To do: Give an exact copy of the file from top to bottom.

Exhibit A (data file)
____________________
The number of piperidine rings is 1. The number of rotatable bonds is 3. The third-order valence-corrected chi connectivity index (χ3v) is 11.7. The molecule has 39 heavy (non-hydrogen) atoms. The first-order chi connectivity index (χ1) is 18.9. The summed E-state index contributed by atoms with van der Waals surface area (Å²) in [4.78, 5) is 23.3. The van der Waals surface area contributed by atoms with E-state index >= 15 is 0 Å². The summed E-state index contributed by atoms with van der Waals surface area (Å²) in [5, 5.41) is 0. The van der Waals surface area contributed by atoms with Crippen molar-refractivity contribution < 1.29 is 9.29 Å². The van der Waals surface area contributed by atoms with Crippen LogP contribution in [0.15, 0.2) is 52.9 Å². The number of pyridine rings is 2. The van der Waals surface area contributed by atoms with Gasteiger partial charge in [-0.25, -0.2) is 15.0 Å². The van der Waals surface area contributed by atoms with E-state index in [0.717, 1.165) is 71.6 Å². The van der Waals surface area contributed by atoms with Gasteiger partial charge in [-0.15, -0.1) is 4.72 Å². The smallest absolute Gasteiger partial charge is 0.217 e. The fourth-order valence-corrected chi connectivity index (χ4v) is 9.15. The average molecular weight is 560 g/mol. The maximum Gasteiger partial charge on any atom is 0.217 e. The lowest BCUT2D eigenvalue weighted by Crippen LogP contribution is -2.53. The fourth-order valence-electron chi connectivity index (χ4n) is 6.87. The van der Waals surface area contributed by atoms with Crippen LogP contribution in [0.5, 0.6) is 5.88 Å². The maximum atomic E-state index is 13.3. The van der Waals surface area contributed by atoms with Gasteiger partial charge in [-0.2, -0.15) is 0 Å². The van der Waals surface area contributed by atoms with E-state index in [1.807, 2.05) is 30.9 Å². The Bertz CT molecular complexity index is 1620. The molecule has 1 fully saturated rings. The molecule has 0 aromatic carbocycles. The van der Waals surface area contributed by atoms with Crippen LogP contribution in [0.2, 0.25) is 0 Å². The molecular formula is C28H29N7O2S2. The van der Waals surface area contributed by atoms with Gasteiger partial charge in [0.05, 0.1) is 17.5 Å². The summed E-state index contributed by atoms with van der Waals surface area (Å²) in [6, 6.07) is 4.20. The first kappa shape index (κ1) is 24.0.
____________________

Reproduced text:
The number of piperidine rings is 1. The number of rotatable bonds is 3. The third-order valence-corrected chi connectivity index (χ3v) is 11.7. The molecule has 39 heavy (non-hydrogen) atoms. The first-order chi connectivity index (χ1) is 18.9. The summed E-state index contributed by atoms with van der Waals surface area (Å²) in [4.78, 5) is 23.3. The van der Waals surface area contributed by atoms with E-state index >= 15 is 0 Å². The summed E-state index contributed by atoms with van der Waals surface area (Å²) in [5, 5.41) is 0. The van der Waals surface area contributed by atoms with Crippen molar-refractivity contribution < 1.29 is 9.29 Å². The van der Waals surface area contributed by atoms with Crippen LogP contribution in [0.15, 0.2) is 52.9 Å². The number of pyridine rings is 2. The van der Waals surface area contributed by atoms with Gasteiger partial charge in [-0.25, -0.2) is 15.0 Å². The van der Waals surface area contributed by atoms with E-state index in [0.717, 1.165) is 71.6 Å². The van der Waals surface area contributed by atoms with Gasteiger partial charge in [-0.15, -0.1) is 4.72 Å². The smallest absolute Gasteiger partial charge is 0.217 e. The fourth-order valence-corrected chi connectivity index (χ4v) is 9.15. The average molecular weight is 560 g/mol. The maximum Gasteiger partial charge on any atom is 0.217 e. The lowest BCUT2D eigenvalue weighted by Crippen LogP contribution is -2.53. The fourth-order valence-electron chi connectivity index (χ4n) is 6.87. The van der Waals surface area contributed by atoms with Crippen LogP contribution in [0.5, 0.6) is 5.88 Å². The maximum atomic E-state index is 13.3. The van der Waals surface area contributed by atoms with Gasteiger partial charge in [-0.2, -0.15) is 0 Å². The van der Waals surface area contributed by atoms with E-state index in [1.807, 2.05) is 30.9 Å². The Bertz CT molecular complexity index is 1620. The molecule has 1 fully saturated rings. The molecule has 0 aromatic carbocycles. The van der Waals surface area contributed by atoms with Crippen LogP contribution in [0.2, 0.25) is 0 Å². The molecular formula is C28H29N7O2S2. The van der Waals surface area contributed by atoms with Gasteiger partial charge in [0.05, 0.1) is 17.5 Å². The summed E-state index contributed by atoms with van der Waals surface area (Å²) in [6, 6.07) is 4.20. The first kappa shape index (κ1) is 24.0.